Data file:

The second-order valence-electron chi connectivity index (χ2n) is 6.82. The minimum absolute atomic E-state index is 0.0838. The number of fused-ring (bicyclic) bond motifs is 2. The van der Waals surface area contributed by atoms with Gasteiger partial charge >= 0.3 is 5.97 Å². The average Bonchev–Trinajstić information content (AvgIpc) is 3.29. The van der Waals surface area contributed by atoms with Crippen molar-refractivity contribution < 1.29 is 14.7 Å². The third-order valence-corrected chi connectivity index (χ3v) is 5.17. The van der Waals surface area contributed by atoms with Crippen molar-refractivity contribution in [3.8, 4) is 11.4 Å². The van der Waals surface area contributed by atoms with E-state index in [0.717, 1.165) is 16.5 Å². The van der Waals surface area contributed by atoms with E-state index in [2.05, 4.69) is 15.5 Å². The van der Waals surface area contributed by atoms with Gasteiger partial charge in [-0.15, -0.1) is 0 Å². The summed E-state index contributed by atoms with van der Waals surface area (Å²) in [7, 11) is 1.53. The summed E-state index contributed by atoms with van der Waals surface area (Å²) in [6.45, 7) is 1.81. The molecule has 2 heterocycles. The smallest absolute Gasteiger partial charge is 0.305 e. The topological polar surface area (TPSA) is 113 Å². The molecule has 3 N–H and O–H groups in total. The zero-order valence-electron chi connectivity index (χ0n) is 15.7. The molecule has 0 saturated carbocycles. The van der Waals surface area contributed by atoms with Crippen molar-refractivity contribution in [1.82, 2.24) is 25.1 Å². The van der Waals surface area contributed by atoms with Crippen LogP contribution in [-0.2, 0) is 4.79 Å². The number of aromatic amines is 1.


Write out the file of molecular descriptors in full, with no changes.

The second-order valence-electron chi connectivity index (χ2n) is 6.82. The minimum absolute atomic E-state index is 0.0838. The number of fused-ring (bicyclic) bond motifs is 2. The van der Waals surface area contributed by atoms with Gasteiger partial charge >= 0.3 is 5.97 Å². The average Bonchev–Trinajstić information content (AvgIpc) is 3.29. The van der Waals surface area contributed by atoms with Crippen molar-refractivity contribution < 1.29 is 14.7 Å². The third-order valence-corrected chi connectivity index (χ3v) is 5.17. The van der Waals surface area contributed by atoms with Crippen molar-refractivity contribution in [3.8, 4) is 11.4 Å². The van der Waals surface area contributed by atoms with E-state index in [0.717, 1.165) is 16.5 Å². The van der Waals surface area contributed by atoms with E-state index in [2.05, 4.69) is 15.5 Å². The van der Waals surface area contributed by atoms with Gasteiger partial charge in [-0.15, -0.1) is 0 Å². The summed E-state index contributed by atoms with van der Waals surface area (Å²) in [7, 11) is 1.53. The summed E-state index contributed by atoms with van der Waals surface area (Å²) in [6.45, 7) is 1.81. The molecule has 2 heterocycles. The smallest absolute Gasteiger partial charge is 0.305 e. The topological polar surface area (TPSA) is 113 Å². The molecule has 3 N–H and O–H groups in total. The zero-order valence-electron chi connectivity index (χ0n) is 15.7. The molecule has 0 saturated carbocycles. The van der Waals surface area contributed by atoms with Crippen molar-refractivity contribution in [1.82, 2.24) is 25.1 Å². The van der Waals surface area contributed by atoms with Crippen LogP contribution in [-0.2, 0) is 4.79 Å². The number of aromatic amines is 1.